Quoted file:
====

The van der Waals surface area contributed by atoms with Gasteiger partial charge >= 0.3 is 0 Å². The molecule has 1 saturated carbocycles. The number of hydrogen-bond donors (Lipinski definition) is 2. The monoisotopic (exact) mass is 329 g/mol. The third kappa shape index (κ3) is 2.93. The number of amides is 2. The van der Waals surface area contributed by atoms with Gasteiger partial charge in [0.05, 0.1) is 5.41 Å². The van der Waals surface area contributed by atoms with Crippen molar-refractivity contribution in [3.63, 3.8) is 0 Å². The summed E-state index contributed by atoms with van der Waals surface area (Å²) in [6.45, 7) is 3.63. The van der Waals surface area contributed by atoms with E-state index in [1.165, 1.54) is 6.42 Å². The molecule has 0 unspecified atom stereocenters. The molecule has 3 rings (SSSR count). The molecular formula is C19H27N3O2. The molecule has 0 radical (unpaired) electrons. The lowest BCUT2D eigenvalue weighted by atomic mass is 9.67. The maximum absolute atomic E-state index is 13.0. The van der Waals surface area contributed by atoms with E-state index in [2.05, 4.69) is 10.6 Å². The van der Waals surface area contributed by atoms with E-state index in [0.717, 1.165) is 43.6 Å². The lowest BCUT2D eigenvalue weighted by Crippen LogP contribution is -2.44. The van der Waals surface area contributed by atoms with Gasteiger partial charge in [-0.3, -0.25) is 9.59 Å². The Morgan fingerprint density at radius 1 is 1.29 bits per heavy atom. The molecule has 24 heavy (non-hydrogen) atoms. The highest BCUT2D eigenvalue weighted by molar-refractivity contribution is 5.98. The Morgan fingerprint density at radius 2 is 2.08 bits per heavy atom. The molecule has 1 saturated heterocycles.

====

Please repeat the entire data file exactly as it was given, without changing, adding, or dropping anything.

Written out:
The van der Waals surface area contributed by atoms with Gasteiger partial charge >= 0.3 is 0 Å². The molecule has 1 saturated carbocycles. The number of hydrogen-bond donors (Lipinski definition) is 2. The monoisotopic (exact) mass is 329 g/mol. The third kappa shape index (κ3) is 2.93. The number of amides is 2. The van der Waals surface area contributed by atoms with Gasteiger partial charge in [0.05, 0.1) is 5.41 Å². The van der Waals surface area contributed by atoms with Crippen molar-refractivity contribution in [3.63, 3.8) is 0 Å². The summed E-state index contributed by atoms with van der Waals surface area (Å²) in [6.45, 7) is 3.63. The van der Waals surface area contributed by atoms with E-state index in [1.165, 1.54) is 6.42 Å². The molecule has 0 unspecified atom stereocenters. The molecule has 3 rings (SSSR count). The molecular formula is C19H27N3O2. The molecule has 0 radical (unpaired) electrons. The lowest BCUT2D eigenvalue weighted by atomic mass is 9.67. The maximum absolute atomic E-state index is 13.0. The van der Waals surface area contributed by atoms with E-state index in [2.05, 4.69) is 10.6 Å². The van der Waals surface area contributed by atoms with E-state index in [0.717, 1.165) is 43.6 Å². The lowest BCUT2D eigenvalue weighted by Crippen LogP contribution is -2.44. The van der Waals surface area contributed by atoms with Gasteiger partial charge in [-0.3, -0.25) is 9.59 Å². The Morgan fingerprint density at radius 1 is 1.29 bits per heavy atom. The molecule has 24 heavy (non-hydrogen) atoms. The highest BCUT2D eigenvalue weighted by molar-refractivity contribution is 5.98. The Morgan fingerprint density at radius 2 is 2.08 bits per heavy atom. The molecule has 1 saturated heterocycles.